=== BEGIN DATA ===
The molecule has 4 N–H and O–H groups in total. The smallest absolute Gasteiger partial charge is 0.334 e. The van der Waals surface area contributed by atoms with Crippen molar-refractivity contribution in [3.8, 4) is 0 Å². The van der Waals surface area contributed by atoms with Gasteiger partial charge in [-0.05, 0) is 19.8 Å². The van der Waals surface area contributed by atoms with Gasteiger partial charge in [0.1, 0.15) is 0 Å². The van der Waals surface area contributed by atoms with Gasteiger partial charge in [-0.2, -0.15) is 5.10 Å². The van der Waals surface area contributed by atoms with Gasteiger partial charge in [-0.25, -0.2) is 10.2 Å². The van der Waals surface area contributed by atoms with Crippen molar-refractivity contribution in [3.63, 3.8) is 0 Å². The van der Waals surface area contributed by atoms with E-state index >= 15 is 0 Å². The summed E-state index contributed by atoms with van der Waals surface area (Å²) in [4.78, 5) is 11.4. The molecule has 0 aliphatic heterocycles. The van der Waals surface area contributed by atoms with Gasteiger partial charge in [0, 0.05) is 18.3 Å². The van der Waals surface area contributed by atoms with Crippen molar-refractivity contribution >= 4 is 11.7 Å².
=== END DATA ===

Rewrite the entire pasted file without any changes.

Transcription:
The molecule has 4 N–H and O–H groups in total. The smallest absolute Gasteiger partial charge is 0.334 e. The van der Waals surface area contributed by atoms with Crippen molar-refractivity contribution in [3.8, 4) is 0 Å². The van der Waals surface area contributed by atoms with Gasteiger partial charge in [-0.05, 0) is 19.8 Å². The van der Waals surface area contributed by atoms with Gasteiger partial charge in [0.1, 0.15) is 0 Å². The van der Waals surface area contributed by atoms with Gasteiger partial charge in [-0.2, -0.15) is 5.10 Å². The van der Waals surface area contributed by atoms with Gasteiger partial charge in [-0.25, -0.2) is 10.2 Å². The van der Waals surface area contributed by atoms with Crippen molar-refractivity contribution in [3.63, 3.8) is 0 Å². The van der Waals surface area contributed by atoms with E-state index >= 15 is 0 Å². The summed E-state index contributed by atoms with van der Waals surface area (Å²) in [4.78, 5) is 11.4. The molecule has 0 aliphatic heterocycles. The van der Waals surface area contributed by atoms with Gasteiger partial charge in [0, 0.05) is 18.3 Å². The van der Waals surface area contributed by atoms with Crippen molar-refractivity contribution >= 4 is 11.7 Å².